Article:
One of the most common misconceptions surrounding the law of trademarks in Canada is how trademarks relate to trade names. This misconception can have very costly consequences.
Trade names are used to identify a business or a company. Trade names are the “who” of the business. Customers do business with a business bearing the trade name.
Trademarks are used to identify products or services. Trademarks are the “what” of the business. Customers buy products and services bearing the trademark.
In very simplistic terms, customers buy trademarks from trade names.
Every business registered with the Registrar of Companies or incorporated (provincially or federally) has a trade name. But neither the reservation of a corporate name nor the formation of a corporation create a right to use the business name of the corporation in that jurisdiction.
How can that be? The government registers my business name and I can’t use it? Yes. Unfortunately, corporate registries don’t really check if the name submitted for the registration violates any prior rights. In other words, just because a provincial corporate registry approved your name for registration does not mean that you don’t violate someone else’s prior right (in a trade name or a trademark) and that you will not be compelled to change it in the future.
Rights in corporate names are treated like rights in unregistered trademarks, which means that they are nonexistent outside the geographical areas where the business is actually making use of and it known for its name.
Even if you register a corporate name that no one else had thought of before, it does not give you the right to stop others from using it, unless you can prove that other person’s use of the name creates confusion.
Just because you came up with a fancy company name that helps you attract customers for whatever products or services you are offering does not mean that your name, or brand, is a trademark. If you are not using your trade name as a trademark, your don’t have trademark protection for your trade name.
Trade name can be registered as a trademark, but only if you use it as such, that is, to identify products or services. This is often referred to as using the trade name as an adjective, as opposed to a noun.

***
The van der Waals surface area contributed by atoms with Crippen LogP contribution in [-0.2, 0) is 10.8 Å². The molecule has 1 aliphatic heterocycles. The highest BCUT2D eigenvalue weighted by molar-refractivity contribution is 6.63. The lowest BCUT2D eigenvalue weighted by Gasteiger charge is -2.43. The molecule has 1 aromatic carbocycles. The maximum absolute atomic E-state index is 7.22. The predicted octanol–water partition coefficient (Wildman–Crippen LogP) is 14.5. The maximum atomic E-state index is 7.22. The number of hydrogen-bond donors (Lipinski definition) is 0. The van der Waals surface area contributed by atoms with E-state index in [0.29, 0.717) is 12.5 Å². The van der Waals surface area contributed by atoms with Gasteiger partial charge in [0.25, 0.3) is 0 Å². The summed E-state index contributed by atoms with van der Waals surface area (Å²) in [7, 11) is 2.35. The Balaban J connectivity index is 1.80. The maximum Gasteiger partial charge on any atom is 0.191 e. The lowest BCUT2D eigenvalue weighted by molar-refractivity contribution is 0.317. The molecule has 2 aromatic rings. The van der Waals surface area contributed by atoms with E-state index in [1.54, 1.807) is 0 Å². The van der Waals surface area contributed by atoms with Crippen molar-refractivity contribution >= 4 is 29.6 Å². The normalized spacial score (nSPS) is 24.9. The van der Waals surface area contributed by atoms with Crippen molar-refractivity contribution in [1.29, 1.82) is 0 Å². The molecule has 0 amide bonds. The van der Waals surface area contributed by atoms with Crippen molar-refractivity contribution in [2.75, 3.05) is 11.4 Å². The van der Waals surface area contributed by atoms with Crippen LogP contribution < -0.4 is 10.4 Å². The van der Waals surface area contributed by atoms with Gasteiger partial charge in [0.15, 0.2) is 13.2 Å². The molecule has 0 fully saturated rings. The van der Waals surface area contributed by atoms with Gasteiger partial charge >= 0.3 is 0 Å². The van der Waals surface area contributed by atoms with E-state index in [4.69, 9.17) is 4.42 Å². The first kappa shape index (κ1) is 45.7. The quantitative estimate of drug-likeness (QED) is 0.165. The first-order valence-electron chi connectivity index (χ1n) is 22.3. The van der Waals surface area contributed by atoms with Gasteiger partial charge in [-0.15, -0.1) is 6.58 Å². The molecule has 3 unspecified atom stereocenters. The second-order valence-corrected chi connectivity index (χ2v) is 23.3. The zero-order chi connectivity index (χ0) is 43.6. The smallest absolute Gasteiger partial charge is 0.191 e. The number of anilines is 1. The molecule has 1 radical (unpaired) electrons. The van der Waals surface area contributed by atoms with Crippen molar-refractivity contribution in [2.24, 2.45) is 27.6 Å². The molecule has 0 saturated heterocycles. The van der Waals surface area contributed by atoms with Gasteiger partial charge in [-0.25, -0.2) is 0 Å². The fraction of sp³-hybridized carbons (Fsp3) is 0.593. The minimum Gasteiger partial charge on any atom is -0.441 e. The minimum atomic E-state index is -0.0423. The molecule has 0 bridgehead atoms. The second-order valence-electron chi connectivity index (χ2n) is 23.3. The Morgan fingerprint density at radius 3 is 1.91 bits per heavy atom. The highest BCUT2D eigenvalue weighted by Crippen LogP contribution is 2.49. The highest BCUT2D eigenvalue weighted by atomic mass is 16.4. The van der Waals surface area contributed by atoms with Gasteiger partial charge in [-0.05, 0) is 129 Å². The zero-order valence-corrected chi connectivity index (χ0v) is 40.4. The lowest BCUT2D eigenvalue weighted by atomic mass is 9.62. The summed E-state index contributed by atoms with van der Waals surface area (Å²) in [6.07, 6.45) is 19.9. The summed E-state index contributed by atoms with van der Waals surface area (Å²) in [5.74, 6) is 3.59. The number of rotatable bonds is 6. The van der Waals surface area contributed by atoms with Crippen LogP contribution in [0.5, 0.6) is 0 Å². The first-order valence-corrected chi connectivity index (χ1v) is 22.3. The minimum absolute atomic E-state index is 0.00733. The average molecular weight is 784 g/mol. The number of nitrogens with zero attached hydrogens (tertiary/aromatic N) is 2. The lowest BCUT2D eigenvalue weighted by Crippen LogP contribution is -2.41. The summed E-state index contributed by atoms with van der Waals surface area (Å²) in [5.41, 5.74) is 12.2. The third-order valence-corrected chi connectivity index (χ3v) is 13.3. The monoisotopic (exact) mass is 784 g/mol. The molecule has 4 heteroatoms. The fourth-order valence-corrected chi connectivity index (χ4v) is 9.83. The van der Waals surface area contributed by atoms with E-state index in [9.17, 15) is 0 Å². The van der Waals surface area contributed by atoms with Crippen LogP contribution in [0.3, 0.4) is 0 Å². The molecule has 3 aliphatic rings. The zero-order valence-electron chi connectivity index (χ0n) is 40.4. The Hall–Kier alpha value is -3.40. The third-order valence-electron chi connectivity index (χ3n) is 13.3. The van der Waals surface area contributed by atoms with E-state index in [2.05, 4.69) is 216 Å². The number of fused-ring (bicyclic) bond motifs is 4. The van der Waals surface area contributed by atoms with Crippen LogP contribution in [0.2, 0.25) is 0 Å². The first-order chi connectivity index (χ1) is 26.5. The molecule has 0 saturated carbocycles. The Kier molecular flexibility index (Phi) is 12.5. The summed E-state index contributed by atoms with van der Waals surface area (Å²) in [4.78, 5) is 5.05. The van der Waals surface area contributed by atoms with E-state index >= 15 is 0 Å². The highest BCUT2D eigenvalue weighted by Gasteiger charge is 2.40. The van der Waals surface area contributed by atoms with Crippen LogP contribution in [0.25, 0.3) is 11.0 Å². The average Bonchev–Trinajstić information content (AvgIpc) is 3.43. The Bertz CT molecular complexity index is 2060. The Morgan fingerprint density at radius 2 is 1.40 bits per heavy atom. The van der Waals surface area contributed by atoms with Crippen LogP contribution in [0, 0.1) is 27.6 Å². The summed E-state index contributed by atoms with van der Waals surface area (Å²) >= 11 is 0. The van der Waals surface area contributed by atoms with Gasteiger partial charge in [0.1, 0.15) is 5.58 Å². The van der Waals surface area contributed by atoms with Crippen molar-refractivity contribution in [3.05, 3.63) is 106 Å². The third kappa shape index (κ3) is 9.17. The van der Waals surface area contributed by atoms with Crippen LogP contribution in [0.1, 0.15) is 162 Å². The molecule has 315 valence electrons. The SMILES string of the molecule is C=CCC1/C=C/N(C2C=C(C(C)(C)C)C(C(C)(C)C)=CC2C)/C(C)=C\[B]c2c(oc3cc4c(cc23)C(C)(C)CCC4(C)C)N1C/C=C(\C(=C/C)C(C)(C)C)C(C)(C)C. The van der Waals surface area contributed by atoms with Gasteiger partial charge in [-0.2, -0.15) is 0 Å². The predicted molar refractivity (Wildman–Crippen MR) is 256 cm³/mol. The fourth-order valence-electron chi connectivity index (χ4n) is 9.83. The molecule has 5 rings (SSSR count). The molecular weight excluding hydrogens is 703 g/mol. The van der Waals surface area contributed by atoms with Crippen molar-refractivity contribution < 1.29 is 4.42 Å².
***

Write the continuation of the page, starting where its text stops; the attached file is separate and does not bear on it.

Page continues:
Let’s say, your company is called Awesome Software Inc. and you make software. If you phrase your marketing materials to say that “Awesome Software Inc. offers such great titles as Text, Calculator and Presentations”, you are using “Awesome Software” as a trade name. If you phrase them to say “We offer Awesome Software™ Text, Awesome Software™ Calculator and Awesome Software™ Presentations”, then you are using “Awesome Software” as a trademark.
The classic example is, of course, Microsoft® Windows®. We don’t buy Microsoft, we buy from Microsoft. But because “Microsoft” is a part of the name of the product we buy (and part of the reason why we buy it), it is also protected as a trademark in its own standing.
If you believe that a substantial number of your customers are attracted to your business because of your trade name, you should consider using the trade name as a trademark and getting it registered as a trademark.
In other words, if you consider your trade name a factor that gives you a competitive advantage, you should not rely merely on registration of the company name with the Registrar of companies. You should accord the asset that you care about the protection that it deserves, and the only way to do it is through registering it as a trademark.
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